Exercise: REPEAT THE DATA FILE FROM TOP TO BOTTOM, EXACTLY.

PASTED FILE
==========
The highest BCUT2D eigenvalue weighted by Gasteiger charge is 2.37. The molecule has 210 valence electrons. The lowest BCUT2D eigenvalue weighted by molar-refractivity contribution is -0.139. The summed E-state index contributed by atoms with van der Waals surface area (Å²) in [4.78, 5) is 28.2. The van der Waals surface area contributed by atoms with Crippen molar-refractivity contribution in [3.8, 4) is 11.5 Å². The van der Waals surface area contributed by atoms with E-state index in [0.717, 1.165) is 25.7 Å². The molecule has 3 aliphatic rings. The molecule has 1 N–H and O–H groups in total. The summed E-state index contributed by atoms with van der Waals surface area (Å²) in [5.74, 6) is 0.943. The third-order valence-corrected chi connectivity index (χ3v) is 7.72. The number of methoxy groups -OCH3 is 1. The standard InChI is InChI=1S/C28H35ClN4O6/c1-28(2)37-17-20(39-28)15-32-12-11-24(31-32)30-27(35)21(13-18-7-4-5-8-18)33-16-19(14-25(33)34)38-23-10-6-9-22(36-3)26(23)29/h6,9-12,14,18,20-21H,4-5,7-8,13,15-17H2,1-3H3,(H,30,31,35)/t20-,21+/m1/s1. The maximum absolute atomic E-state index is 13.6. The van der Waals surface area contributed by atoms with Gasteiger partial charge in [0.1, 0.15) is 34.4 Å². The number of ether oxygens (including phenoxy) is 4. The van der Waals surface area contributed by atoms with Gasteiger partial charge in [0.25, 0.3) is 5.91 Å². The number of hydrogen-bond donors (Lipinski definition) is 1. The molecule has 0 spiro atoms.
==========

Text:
The highest BCUT2D eigenvalue weighted by Gasteiger charge is 2.37. The molecule has 210 valence electrons. The lowest BCUT2D eigenvalue weighted by molar-refractivity contribution is -0.139. The summed E-state index contributed by atoms with van der Waals surface area (Å²) in [4.78, 5) is 28.2. The van der Waals surface area contributed by atoms with Crippen molar-refractivity contribution in [3.8, 4) is 11.5 Å². The van der Waals surface area contributed by atoms with E-state index in [0.717, 1.165) is 25.7 Å². The molecule has 3 aliphatic rings. The molecule has 1 N–H and O–H groups in total. The summed E-state index contributed by atoms with van der Waals surface area (Å²) in [5.74, 6) is 0.943. The third-order valence-corrected chi connectivity index (χ3v) is 7.72. The number of methoxy groups -OCH3 is 1. The standard InChI is InChI=1S/C28H35ClN4O6/c1-28(2)37-17-20(39-28)15-32-12-11-24(31-32)30-27(35)21(13-18-7-4-5-8-18)33-16-19(14-25(33)34)38-23-10-6-9-22(36-3)26(23)29/h6,9-12,14,18,20-21H,4-5,7-8,13,15-17H2,1-3H3,(H,30,31,35)/t20-,21+/m1/s1. The maximum absolute atomic E-state index is 13.6. The van der Waals surface area contributed by atoms with Gasteiger partial charge in [0.1, 0.15) is 34.4 Å². The number of ether oxygens (including phenoxy) is 4. The van der Waals surface area contributed by atoms with Gasteiger partial charge in [0.25, 0.3) is 5.91 Å². The number of hydrogen-bond donors (Lipinski definition) is 1. The molecule has 0 spiro atoms.